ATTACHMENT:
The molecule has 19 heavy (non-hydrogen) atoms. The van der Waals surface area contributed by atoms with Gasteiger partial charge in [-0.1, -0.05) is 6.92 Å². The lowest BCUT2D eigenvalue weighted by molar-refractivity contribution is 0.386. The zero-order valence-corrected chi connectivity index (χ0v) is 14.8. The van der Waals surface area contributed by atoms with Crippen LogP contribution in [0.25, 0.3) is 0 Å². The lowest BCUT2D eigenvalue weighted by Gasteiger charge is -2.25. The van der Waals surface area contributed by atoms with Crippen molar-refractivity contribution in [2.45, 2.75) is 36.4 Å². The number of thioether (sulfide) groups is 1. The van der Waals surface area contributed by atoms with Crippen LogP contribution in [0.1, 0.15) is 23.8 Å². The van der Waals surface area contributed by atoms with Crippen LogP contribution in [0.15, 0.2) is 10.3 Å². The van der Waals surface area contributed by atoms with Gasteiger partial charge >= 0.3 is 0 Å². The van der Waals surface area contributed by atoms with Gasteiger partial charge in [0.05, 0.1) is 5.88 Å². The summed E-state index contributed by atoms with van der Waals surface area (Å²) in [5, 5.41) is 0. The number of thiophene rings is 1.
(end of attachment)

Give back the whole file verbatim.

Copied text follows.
The molecule has 19 heavy (non-hydrogen) atoms. The van der Waals surface area contributed by atoms with Gasteiger partial charge in [-0.1, -0.05) is 6.92 Å². The lowest BCUT2D eigenvalue weighted by molar-refractivity contribution is 0.386. The zero-order valence-corrected chi connectivity index (χ0v) is 14.8. The van der Waals surface area contributed by atoms with Crippen LogP contribution in [0.25, 0.3) is 0 Å². The lowest BCUT2D eigenvalue weighted by Gasteiger charge is -2.25. The van der Waals surface area contributed by atoms with Crippen molar-refractivity contribution in [2.45, 2.75) is 36.4 Å². The number of thioether (sulfide) groups is 1. The van der Waals surface area contributed by atoms with Crippen LogP contribution in [0.1, 0.15) is 23.8 Å². The van der Waals surface area contributed by atoms with Crippen LogP contribution in [0.15, 0.2) is 10.3 Å². The van der Waals surface area contributed by atoms with Gasteiger partial charge >= 0.3 is 0 Å². The van der Waals surface area contributed by atoms with Gasteiger partial charge in [0.05, 0.1) is 5.88 Å². The summed E-state index contributed by atoms with van der Waals surface area (Å²) in [5, 5.41) is 0. The number of thiophene rings is 1.